A drive shaft is a component of a vehicle’s drivetrain that moves the torque from the transmission to the differential, enabling it to transmit power to the car’s wheels. In other words, it takes power from the engine and delivers it to the back of the vehicle so the car can move.
Other terms for a drive shaft include:
- Prop shaft
- Propeller shaft
The drive shaft is a tube with connectors (known as “yokes”) on the ends that connect the shaft to a stationary part of the car, such as the engine. Many tubes, yokes, and bearings work together in the operation of a drive shaft.
The drive shaft of a vehicle is part of its drivetrain, which also includes the transmission, wheels, and axles. Contrary to popular belief, a drive shaft differs from a CV axle because it connects to other components via U-joints, whereas a CV shaft uses CV joints.
How Do I Know if My Drive Shaft Is Bad?
If a drive shaft were to break down, it could cause heavy damage to other critical engine components.
Fortunately, if a driver pays attention to their vehicle, they can usually pick up on some warning signs of a failing drive shaft before the part breaks. Some of these signs include:
- Difficulty making turns
- Vibrations from underneath the car
- Loud knocking or clunking noises
- Squeaking noises at low speeds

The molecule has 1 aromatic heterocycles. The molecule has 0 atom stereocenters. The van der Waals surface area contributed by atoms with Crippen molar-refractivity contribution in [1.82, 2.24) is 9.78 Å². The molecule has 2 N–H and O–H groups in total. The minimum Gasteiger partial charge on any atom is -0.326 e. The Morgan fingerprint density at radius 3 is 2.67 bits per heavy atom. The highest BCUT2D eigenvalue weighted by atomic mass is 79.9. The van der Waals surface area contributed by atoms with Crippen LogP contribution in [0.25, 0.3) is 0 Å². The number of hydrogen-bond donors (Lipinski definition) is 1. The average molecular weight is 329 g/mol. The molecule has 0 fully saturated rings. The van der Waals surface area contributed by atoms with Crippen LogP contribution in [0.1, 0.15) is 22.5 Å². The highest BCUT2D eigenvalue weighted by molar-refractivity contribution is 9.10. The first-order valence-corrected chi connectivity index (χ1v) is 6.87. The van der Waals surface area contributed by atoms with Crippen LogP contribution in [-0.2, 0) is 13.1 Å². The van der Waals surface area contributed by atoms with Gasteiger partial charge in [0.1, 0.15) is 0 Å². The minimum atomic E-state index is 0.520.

- Shuddering when the vehicle accelerates
The noises mentioned here will often be audible when you shift your vehicle, and the most likely culprit is a worn-out U-joint, which can make it difficult to turn the vehicle. The squeaking is typically caused by U-joints that need lubricating — an easy fix provided the joints aren’t broken or excessively worn.
Choosing the Right Drive Shaft for Your Vehicle
Drive shafts differ by vehicle because there are many different configurations available. Some factors you should consider when choosing one include:
- The type of U-joints and their ratings
- The thickness and length of the shaft
- The yokes
- The type of drive shaft material needed
- The diameter of the drive shaft
- Whether the car is front, rear, or all-wheel drive
The best way to determine the type of drive shaft you need is to use your current one as a baseline. It’s also crucial to consider the car's weight and horsepower; a heavier stock-framed vehicle will need a much stronger drive shaft than a lighter car.
The critical speed rating of a shaft is another crucial factor to consider. It’s determined by three features: diameter, length, and the ratio of weight-to-material stiffness. Many drive shaft failures are attributed to the U-joints, especially in heavier vehicles. To prevent this, make sure your U-joints are beefy 1350 or 1480-series joints.
Paying attention to the sounds and behavior of your vehicle is the best way to get ahead of drive shaft problems. If you notice symptoms of a failing shaft, take corrective measures immediately to prevent further (and more expensive) damage to your vehicle.